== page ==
“Look mom, a good blood sugar number!”
I was standing, lost in thought, at the counter at the pharmacy waiting for the pharmacist to fill my T1 daughter’s prescription. My non-T1 daughter was standing beside me. When I announced earlier that I needed to make this trip, she wanted to come with me. And now her bright voice interrupted my thoughts and brought me back to reality.
I looked at the serious face of my 9-year-old daughter.
“I’m sorry darling, what?”
She was looking up at me with her finger pointing at something beneath the counter.
“Come look here, Mom. It is a good number,” she said impatiently.
“We don’t talk about ‘good’ numbers, remember.” I bent down to look at what she was pointing at. “We rather …”
“I know, but look!” she interrupted me.
It was then that I noticed the steel bracket supporting the countertop. There was a product code engraved on the support bracket. And just below the code there it was: “5.1.”
A steel bracket with an engraved code was all it took to route her mind to diabetes. For her the “5.1” naturally translated into 5.1mmol/L (92mg/dl).
My eyes found hers and I smiled.
“Yes darling, you’re right. It certainly is a very good blood sugar number.”
“Mom, we don’t talk about ‘good’ numbers, remember.”
I laughed. “Yeah.”
She was 8 years old when her eldest sister, who was 11 at the time, was diagnosed with Type 1 Diabetes in 2015. It has been almost two and half years since that fateful day — and just a little over a year since our moment in the pharmacy.
It is said that when a child is diagnosed with Type 1 Diabetes it is like the whole family is “diagnosed” with T1D. How true that is. No one in our family of four has been shielded from the impact of this incurable, high maintenance, autoimmune disease. Even our non-T1 daughter did not escape the repercussions of diabetes.
She speaks a language stained with medical jargon.
She knows what the symptoms of low blood sugars look like.
She has fed her sleeping sister glucotabs during nighttime episodes of hypoglycemia.
She accurately educates about T1D whenever she is confronted with ignorance and misconceptions.
She has voluntarily accompanied her sister to countless endocrinologist appointments despite her admitting to being bored out of her mind when she’s there …
She is well experienced in how her own needs take a backseat for awhile when an episode of hypoglycemia shows its face.
She has heard the statement, “Your sister has Type 1 diabetes because she ate too much sugar,” multiple times over the past two and a half years. She continues to boldly slay that lie …
She knows what it is like to watch her sister devour sweets and juice but she is not having any.
She knows what mom and dad look like after a night of little sleep.
She knows how expensive this disease is.
She has experienced how life sometimes halts and stands still for a moment or two when diabetes throws us an unexpected curveball.
She is one of her sister’s biggest supporters. Every year on November 14, World Diabetes Day, she proudly wears her t-shirt with the following words on it: Keep calm, my sister rocks Type 1 Diabetes.
Despite her fear of needles (she can barely stand to look at needles let alone hold one in her hand) she has practiced with expired glucagon hypo kits and knows what to do in emergency situations. Her love for her sister, as well as her grasping of the seriousness of this disease, empowers her with bravery to face her fear of needles head on.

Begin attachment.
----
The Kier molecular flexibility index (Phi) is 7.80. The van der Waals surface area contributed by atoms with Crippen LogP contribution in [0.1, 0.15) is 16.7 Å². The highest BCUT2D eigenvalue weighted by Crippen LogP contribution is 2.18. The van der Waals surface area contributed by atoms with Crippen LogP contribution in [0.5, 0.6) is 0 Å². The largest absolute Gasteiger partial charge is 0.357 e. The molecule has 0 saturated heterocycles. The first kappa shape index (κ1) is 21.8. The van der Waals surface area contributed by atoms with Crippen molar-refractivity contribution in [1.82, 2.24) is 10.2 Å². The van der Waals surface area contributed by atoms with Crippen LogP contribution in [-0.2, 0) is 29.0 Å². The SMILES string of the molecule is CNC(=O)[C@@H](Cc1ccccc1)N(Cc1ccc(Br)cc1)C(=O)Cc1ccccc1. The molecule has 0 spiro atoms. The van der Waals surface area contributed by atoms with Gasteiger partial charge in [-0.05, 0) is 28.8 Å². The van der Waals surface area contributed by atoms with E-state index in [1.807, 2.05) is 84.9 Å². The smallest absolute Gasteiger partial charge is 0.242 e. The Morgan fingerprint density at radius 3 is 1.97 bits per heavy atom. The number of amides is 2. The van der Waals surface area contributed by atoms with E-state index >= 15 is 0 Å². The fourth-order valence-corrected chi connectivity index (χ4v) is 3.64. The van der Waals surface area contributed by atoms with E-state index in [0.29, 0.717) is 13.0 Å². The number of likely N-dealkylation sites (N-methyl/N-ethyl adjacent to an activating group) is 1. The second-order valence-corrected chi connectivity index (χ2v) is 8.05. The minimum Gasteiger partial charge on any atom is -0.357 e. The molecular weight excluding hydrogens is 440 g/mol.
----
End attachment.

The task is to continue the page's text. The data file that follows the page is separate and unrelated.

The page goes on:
If you would ask her what her least favourite thing about T1D is she would tell you, without a moment’s hesitation, that it is when her sister’s blood sugars run high. She knows the altering effect high blood sugars have on moods and emotions, because she has had tons of experience in what it is like to be on the receiving end of hyper-caused-impatience, anger and bad moods …
The thing she finds most gross about this disease is when her sister licks the blood off her finger after she has checked her blood sugar.
She knows what it is like to desperately want to help her sister manage and control this disease, but can’t.
She has cried over diabetes.
She has experienced anger and frustration over T1D.
She understands that she doesn’t understand what her sister goes through on a daily basis.
She has been deeply affected by this disease on various levels.
She might only be the sister but her life changed, too, the day T1D waltzed into her older sister’s life. There is no denying that.
We will never truly know the impact T1D has had on her life, and how it has changed and shaped her. In the end it doesn’t matter really because it is what it is. Diabetes has been incorporated in her life and there is no escaping or running from it. It has enlarged her boundaries of empathy. It has made her grow up a little faster. It has introduced her to her advocating voice. It has made her stronger and braver, and more attentive to other’s needs.
I am so incredibly thankful to GOD for this daughter of ours. She truly is a blessing on so many levels.
She is the laugh and the giggle in our house. She is the funny one. She is the joy-giver and the hugger. She is a beautiful, vivacious and eccentric being. At the same time she is sensitive, caring and empathic. She is a paradox really! And our lives are greatly enriched and blessed because of who she is and who she is becoming.
She is the sibling of a T1 warrior. And then some.